Artist-Citizen, Washington, DC

Gallery summer group shows may have roughly the same motivation — filling the space during a slow season for sales — but they take many forms. Some revisit earlier exhibitions, while others feature work that’s new or just didn’t fit into previous lineups. Overarching themes are not required but can be ambitious. Thus, Hemphill Fine Arts’ “Artist-Citizen, Washington DC,” in which eight artists and two collectives enter the civic realm.

That realm is broadly defined. Local folk artist Mingering Mike drew child-like portraits of the members of the D.C. Council, while Max Hirshfeld made glossy portraits of area arts-world dignitaries (or at least they look like dignitaries in these somber photographs). James Huckenpahler executed a series of prints of simple gray shapes, including “Carl Rowan’s Butt” — a reference, surely, to the butt of the unregistered gun the journalist used to wound a teenage trespasser in 1988.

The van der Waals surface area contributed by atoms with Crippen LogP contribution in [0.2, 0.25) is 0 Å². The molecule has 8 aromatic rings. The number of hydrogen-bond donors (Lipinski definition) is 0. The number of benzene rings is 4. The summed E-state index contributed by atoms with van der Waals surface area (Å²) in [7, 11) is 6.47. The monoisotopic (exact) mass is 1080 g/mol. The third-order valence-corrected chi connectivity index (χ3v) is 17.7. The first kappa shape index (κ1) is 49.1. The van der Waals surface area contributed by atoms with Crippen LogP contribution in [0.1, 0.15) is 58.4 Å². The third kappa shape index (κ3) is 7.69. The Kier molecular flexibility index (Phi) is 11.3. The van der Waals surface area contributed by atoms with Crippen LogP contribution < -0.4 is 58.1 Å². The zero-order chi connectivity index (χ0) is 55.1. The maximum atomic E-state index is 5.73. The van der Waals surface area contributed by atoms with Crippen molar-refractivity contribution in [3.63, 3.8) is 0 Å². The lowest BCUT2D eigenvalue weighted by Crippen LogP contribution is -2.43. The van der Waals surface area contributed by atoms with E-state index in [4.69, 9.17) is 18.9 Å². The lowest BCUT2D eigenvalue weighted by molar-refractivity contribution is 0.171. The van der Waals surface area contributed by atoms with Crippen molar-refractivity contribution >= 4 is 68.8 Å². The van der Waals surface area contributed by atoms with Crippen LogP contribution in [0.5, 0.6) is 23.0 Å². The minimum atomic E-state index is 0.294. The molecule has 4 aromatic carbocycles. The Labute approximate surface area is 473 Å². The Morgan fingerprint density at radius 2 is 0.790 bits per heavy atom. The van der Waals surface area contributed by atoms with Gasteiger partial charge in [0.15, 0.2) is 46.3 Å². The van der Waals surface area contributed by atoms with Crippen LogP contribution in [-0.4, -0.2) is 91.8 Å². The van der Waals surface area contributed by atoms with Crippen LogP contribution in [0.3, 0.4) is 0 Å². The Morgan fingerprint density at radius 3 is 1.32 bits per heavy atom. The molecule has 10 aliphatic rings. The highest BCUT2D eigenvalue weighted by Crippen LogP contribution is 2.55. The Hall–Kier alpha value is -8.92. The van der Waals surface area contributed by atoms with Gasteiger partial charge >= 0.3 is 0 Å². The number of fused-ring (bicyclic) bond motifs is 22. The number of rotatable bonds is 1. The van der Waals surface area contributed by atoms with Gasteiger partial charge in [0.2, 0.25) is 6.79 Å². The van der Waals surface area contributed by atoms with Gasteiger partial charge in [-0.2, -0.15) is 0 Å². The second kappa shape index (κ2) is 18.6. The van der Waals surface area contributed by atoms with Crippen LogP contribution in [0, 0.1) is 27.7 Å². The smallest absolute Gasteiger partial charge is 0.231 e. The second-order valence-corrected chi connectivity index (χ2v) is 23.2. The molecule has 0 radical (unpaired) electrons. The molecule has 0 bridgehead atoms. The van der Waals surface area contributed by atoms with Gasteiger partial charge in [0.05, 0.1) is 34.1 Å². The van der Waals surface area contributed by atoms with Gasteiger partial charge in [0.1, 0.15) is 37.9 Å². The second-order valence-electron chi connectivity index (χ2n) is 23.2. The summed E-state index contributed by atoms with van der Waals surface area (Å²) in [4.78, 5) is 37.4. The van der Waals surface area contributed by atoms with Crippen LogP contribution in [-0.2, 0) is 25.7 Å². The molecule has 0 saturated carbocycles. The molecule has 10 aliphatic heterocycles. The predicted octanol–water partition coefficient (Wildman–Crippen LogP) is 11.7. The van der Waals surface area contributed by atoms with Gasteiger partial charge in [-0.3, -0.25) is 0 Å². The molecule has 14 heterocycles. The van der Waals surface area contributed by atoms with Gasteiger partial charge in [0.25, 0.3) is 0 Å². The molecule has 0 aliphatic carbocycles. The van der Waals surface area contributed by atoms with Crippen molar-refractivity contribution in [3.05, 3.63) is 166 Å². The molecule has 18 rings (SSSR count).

Workingman Collective undertook a hand-shaking (and fist-bumping) tour of the city, video-recording the process in front of such landmarks as Ellington School, Eastern Market and the MLK Library. The excursion has been edited to a highlight reel that runs a mere eight hours. Even more collectively, free[space]collective has assembled — and is still assembling — a crowd­sourced, D.C.-shaped grid of snapshots, with new ones hung atop earlier ones on the section of the map that corresponds to the photo’s location. Franz Jantzen also photographed multiple ­images, but all of one place: the D.C. Barber Center, shown in a kaleidoscopic collage of some 400 frames.

Julie Wolfe returns to one of the themes of her recent Hemphill show with “Local Source — H2O,” a set of local water samples that’s a dystopian sci-fi thriller in everyday glass containers. And Anne Rowland revisits her childhood neighborhood with an outraged, hilarious critique of the mega-neo-mansions recently built in McLean and Great Falls. If the personal is political, these grandiose, dysfunctional structures are calling artist-citizens to take to the streets (or, more likely, cul-de-sacs).